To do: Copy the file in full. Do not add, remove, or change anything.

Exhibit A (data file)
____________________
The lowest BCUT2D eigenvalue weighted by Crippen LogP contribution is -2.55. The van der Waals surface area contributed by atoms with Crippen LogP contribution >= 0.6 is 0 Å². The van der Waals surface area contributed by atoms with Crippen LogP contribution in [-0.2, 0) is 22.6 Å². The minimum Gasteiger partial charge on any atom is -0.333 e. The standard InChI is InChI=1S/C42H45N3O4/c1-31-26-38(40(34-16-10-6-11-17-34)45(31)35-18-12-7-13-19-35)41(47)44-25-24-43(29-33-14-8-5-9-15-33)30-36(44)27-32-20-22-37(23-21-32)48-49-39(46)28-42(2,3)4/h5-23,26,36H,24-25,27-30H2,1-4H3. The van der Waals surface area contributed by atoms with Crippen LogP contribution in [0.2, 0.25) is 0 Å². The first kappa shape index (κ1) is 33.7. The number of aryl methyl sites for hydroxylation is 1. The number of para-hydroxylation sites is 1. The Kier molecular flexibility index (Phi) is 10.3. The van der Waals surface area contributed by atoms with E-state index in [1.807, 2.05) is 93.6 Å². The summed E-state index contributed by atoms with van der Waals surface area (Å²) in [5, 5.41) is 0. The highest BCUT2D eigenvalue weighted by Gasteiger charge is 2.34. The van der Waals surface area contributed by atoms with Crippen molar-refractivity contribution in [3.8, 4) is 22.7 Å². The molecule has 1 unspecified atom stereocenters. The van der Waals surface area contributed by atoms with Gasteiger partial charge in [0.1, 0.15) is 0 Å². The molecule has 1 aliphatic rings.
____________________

The lowest BCUT2D eigenvalue weighted by Crippen LogP contribution is -2.55. The van der Waals surface area contributed by atoms with Crippen LogP contribution >= 0.6 is 0 Å². The van der Waals surface area contributed by atoms with Crippen LogP contribution in [-0.2, 0) is 22.6 Å². The minimum Gasteiger partial charge on any atom is -0.333 e. The standard InChI is InChI=1S/C42H45N3O4/c1-31-26-38(40(34-16-10-6-11-17-34)45(31)35-18-12-7-13-19-35)41(47)44-25-24-43(29-33-14-8-5-9-15-33)30-36(44)27-32-20-22-37(23-21-32)48-49-39(46)28-42(2,3)4/h5-23,26,36H,24-25,27-30H2,1-4H3. The van der Waals surface area contributed by atoms with Crippen LogP contribution in [0.2, 0.25) is 0 Å². The first kappa shape index (κ1) is 33.7. The number of aryl methyl sites for hydroxylation is 1. The number of para-hydroxylation sites is 1. The Kier molecular flexibility index (Phi) is 10.3. The van der Waals surface area contributed by atoms with E-state index in [1.807, 2.05) is 93.6 Å². The summed E-state index contributed by atoms with van der Waals surface area (Å²) in [5, 5.41) is 0. The highest BCUT2D eigenvalue weighted by Gasteiger charge is 2.34. The van der Waals surface area contributed by atoms with Crippen molar-refractivity contribution in [3.8, 4) is 22.7 Å². The molecule has 1 unspecified atom stereocenters. The van der Waals surface area contributed by atoms with Gasteiger partial charge in [0.1, 0.15) is 0 Å². The molecule has 1 aliphatic rings.